Sunday saw a similar number of 40+ students attending with the first general session being taken by Rob Selby 5th Dan Sensei. Rob’s focus was on moving off line and engaging Hara utilising Koshi wo Kiru. He did this by way of a series of drills which stretched both mind and body. The second part looked at various Renketsu Dosa from the Shikukai Syllabus showing how the movements practised in the drills were evident.

The two Breakout sessions were then opened. Steve & Pam Rawson took the Dan Grades, focussing on a series of kumite drills which could be used in a general sparring scenario. These were then varied to incorporate the hand techniques pictured in the Shikukai syllabus. The effect of this was to change the emphasis from competition style to a more traditional Jiyu Kumite.

Steve Chamberlain 7th Dan Sensei took the Kyu Grades. His focus was on explaining to the students what an examiner would look for in a Kyu Grading examination including distance, timing and Zanshin.

Once the breakout sessions were concluded and everyone returned to the main room, Pam Rawson explained how the meaning of familiar Japanese karate terms can be understood from how they are written in Kanji. Among the examples she gave was how the Kanji for Sen ()  “before/to lead/proceed” appears in the following:-

Sen Sei

Sen Sen No Sen 先 先

Senshu

To keep up momentum Steve Rawson ended the course with a set of kicking drills culminating in a short warm down. Sensei closed the course by thanking everyone for their efforts and is looking forward to when we can all train together face to face.

Pam Rawson 7th Dan

7th November 2021

Karate Training on Zoom!

At the beginning of 2020 the thought of karate training online was not something Steve and I had considered, but as the pandemic drew on, it became clear that something would have to be done to keep us all in touch and maintain our training in whatever form we could.

Our first session using Zoom was somewhat trial and error. We had originally hoped to do it outside, using an I-Pad but that didn’t work so we cleared surplus furniture out of our study and used the computer instead.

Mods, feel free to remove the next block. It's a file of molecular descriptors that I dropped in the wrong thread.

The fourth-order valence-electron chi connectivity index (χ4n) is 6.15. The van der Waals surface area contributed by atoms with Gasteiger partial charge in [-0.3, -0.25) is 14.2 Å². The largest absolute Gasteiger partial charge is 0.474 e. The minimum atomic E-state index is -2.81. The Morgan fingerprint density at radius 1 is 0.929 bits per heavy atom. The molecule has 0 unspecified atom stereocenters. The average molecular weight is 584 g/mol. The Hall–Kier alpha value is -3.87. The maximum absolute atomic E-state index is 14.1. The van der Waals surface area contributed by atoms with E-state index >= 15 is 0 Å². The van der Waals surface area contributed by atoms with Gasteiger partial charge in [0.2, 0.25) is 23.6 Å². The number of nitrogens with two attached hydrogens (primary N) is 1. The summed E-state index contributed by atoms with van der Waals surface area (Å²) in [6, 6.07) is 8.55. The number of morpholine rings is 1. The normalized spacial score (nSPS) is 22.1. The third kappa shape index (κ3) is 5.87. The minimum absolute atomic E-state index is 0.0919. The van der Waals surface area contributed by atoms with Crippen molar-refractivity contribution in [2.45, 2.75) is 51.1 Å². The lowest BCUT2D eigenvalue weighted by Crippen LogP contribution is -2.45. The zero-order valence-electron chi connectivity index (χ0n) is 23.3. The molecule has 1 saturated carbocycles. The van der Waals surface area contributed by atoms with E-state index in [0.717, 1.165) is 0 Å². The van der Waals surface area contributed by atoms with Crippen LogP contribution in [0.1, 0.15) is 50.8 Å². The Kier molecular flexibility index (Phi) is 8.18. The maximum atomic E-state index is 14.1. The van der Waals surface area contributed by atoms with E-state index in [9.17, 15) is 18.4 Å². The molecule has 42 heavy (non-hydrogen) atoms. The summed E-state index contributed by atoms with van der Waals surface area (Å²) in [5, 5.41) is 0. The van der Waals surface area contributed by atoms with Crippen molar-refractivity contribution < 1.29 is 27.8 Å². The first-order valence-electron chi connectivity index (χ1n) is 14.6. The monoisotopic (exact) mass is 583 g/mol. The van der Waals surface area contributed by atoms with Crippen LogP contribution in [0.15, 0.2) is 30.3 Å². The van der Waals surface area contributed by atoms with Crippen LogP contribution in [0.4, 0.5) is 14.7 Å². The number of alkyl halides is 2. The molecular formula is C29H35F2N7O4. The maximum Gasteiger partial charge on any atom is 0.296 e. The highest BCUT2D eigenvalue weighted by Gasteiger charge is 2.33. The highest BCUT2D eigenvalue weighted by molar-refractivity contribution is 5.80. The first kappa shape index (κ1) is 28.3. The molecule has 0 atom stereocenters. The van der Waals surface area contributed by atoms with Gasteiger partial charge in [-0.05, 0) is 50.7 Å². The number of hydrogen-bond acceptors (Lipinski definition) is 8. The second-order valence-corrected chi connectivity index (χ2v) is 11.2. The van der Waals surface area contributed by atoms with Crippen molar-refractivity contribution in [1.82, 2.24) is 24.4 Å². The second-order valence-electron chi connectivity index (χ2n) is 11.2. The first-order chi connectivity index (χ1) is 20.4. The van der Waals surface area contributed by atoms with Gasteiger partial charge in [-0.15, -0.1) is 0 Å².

We quickly learned what ideas would work and what wouldn’t due to lack of space and internet quality. It soon became clear that the normal lesson style involving student correction was not practicable and a different approach had to be found.

We would divide each session into short sections, each covering a different aspect and developing a theme over a few weeks. Shikukai students have embraced this new approach to training, which in turn has given the Shikukai senior instructors the opportunity to run sessions, including Instructor Courses.

On Saturday 7th November Steve and I held a general Zoom training, where over 30 students of all grades joined in for 90 minutes of hard training. Sugasawa Sensei joined the session and as ever, maintained his watchful eye over proceedings.

The session began with a recap of Meoto-te and Jodan/Chudan/Gedan areas of attack/defence. For the past few weeks I have been explaining to the students how the Kanji readings and meanings of karate terminology are interlinked. The example I used on Saturday was the “Chu” 中 in chudan being the same Kanji as the “Chu” in Sei Chu Sen (literally “correct centre line”). Punching, striking, covering, blocking and kicking techniques were combined in a variety of ways to exercise both mind and body.

During this session, we reminded students of the three main principles of punching, as reiterated by Sensei Sugasawa on a previous Zoom course.

During a short break for rehydration, I gave a brief explanation on the main points to consider whilst practising Kata. Pinan Godan was then covered for the benefit of the junior grades, followed by an in-depth look at Chinto. This was broken down into sections of four to six techniques, each section being practised several times before moving on to the next. Once completed, the sections were all put together, culminating in the complete kata.

We then moved on to pair work, (including I-dori) which involved practice of the earlier principles, but without the physical presence of a partner. It was commendable to see the students learning the pairs techniques in this way.

Steve and I would like to thank Sensei and Shikukai students for supporting the Zoom sessions run by us and the other Seniors. We know it is not ideal, but at least we can all continue learning and training.

Pam Rawson